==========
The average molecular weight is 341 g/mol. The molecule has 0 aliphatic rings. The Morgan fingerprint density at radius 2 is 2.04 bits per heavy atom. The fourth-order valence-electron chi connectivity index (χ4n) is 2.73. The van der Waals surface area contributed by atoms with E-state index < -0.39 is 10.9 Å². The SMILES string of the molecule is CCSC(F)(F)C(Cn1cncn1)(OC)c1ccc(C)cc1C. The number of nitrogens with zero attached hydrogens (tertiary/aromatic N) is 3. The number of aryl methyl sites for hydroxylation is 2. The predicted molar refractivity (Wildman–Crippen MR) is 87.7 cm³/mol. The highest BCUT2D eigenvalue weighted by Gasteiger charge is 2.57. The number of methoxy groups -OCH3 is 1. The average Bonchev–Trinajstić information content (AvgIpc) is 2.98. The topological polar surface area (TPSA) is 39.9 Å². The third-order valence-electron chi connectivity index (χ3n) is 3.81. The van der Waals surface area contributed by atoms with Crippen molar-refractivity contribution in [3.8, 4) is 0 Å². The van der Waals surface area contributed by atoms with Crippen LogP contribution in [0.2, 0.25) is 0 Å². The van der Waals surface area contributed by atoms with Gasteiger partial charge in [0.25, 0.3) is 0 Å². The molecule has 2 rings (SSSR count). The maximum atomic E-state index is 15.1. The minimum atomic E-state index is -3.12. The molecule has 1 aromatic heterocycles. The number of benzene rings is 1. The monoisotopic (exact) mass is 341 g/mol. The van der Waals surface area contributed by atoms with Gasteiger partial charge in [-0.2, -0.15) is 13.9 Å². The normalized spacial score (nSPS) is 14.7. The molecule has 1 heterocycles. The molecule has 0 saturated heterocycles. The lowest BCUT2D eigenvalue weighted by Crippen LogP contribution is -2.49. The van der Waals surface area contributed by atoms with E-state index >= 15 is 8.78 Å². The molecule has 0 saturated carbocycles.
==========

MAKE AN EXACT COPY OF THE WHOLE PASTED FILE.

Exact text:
The average molecular weight is 341 g/mol. The molecule has 0 aliphatic rings. The Morgan fingerprint density at radius 2 is 2.04 bits per heavy atom. The fourth-order valence-electron chi connectivity index (χ4n) is 2.73. The van der Waals surface area contributed by atoms with E-state index < -0.39 is 10.9 Å². The SMILES string of the molecule is CCSC(F)(F)C(Cn1cncn1)(OC)c1ccc(C)cc1C. The number of nitrogens with zero attached hydrogens (tertiary/aromatic N) is 3. The number of aryl methyl sites for hydroxylation is 2. The predicted molar refractivity (Wildman–Crippen MR) is 87.7 cm³/mol. The highest BCUT2D eigenvalue weighted by Gasteiger charge is 2.57. The number of methoxy groups -OCH3 is 1. The average Bonchev–Trinajstić information content (AvgIpc) is 2.98. The topological polar surface area (TPSA) is 39.9 Å². The third-order valence-electron chi connectivity index (χ3n) is 3.81. The van der Waals surface area contributed by atoms with Crippen molar-refractivity contribution in [3.8, 4) is 0 Å². The van der Waals surface area contributed by atoms with Crippen LogP contribution in [0.2, 0.25) is 0 Å². The van der Waals surface area contributed by atoms with Gasteiger partial charge in [0.25, 0.3) is 0 Å². The molecule has 2 rings (SSSR count). The maximum atomic E-state index is 15.1. The minimum atomic E-state index is -3.12. The molecule has 1 aromatic heterocycles. The number of benzene rings is 1. The monoisotopic (exact) mass is 341 g/mol. The van der Waals surface area contributed by atoms with Gasteiger partial charge in [-0.2, -0.15) is 13.9 Å². The normalized spacial score (nSPS) is 14.7. The molecule has 1 heterocycles. The molecule has 0 saturated heterocycles. The lowest BCUT2D eigenvalue weighted by Crippen LogP contribution is -2.49. The van der Waals surface area contributed by atoms with E-state index >= 15 is 8.78 Å². The molecule has 0 saturated carbocycles.